Washington (CNN) - More Americans would blame Republicans in Congress than President Barack Obama if the nation's debt ceiling is not raised, according to a new national poll.
The release of the CNN/ORC International survey on Monday came as Treasury Secretary Jack Lew issued yet another public warning to Congress to act quickly to extend the nation's borrowing authority.
Fifty-four percent of those questioned say they would blame the GOP in Congress if the debt ceiling isn't raised, with 29% saying they'd hold the President more responsible.
Twelve percent say they'd point fingers at both sides. The numbers are little changed from last fall, when Republicans took more of the blame for a partial federal government shutdown sparked by a push to defund the new healthcare law.
According to the poll, Democrats would overwhelmingly blame Republicans in Congress, with independents, by a 49%-30% margin, blaming the GOP in Congress. Republicans, by a 55%-29% margin, say the President would be more responsible.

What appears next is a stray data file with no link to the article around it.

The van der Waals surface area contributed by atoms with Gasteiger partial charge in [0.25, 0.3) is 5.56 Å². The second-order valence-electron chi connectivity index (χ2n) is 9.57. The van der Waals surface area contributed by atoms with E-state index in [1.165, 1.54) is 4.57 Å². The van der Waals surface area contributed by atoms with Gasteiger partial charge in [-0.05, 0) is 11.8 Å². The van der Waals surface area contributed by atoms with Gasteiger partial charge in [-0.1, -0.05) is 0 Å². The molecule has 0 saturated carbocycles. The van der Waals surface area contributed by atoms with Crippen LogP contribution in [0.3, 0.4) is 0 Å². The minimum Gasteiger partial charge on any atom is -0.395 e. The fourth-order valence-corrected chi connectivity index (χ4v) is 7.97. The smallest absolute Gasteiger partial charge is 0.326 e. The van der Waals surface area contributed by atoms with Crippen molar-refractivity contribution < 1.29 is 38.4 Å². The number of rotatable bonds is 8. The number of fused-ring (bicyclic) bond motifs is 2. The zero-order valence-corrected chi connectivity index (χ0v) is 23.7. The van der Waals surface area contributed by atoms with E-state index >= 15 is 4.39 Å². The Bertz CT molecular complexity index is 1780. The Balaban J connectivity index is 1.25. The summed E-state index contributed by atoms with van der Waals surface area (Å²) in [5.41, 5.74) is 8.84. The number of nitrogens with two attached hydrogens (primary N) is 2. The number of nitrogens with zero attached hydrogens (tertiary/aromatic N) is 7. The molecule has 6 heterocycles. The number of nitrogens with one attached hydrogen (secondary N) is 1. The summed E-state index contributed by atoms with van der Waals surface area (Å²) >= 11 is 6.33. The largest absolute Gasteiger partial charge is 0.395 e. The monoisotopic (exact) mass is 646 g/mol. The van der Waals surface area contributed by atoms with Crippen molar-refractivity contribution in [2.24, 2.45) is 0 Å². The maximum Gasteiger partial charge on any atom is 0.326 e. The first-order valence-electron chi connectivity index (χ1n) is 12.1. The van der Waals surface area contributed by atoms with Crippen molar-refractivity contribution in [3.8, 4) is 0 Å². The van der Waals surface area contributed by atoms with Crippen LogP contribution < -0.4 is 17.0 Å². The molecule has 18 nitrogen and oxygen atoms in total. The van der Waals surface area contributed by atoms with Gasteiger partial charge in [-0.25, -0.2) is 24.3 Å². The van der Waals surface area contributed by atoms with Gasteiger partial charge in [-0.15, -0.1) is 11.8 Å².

If lawmakers don't act before this Friday, the Treasury Department will be forced to use special accounting maneuvers known as "extraordinary measures" to continue to finance the government so that it can meet its financial obligations.
Those obligations include everything from issuing Social Security checks to paying government contractors to making payroll for federal workers and military personnel.
Lew estimates those extraordinary measures will run out by the end of February. If Congress hasn't acted by then, Treasury will only be able to pay bills with the cash balance it has on hand plus incoming revenue.
House Republicans last week again said they would demand conditions be met before they agreed to raise the debt ceiling. They didn't specify, however, what those demands would be.
The CNN poll was conducted by ORC International January 31-February 2, with 1,010 adults nationwide questioned by telephone. The survey's overall sampling error is plus or minus three percentage points.
CNN Political Editor Paul Steinhauser and CNN Money's Jeanne Sahadi contributed to this report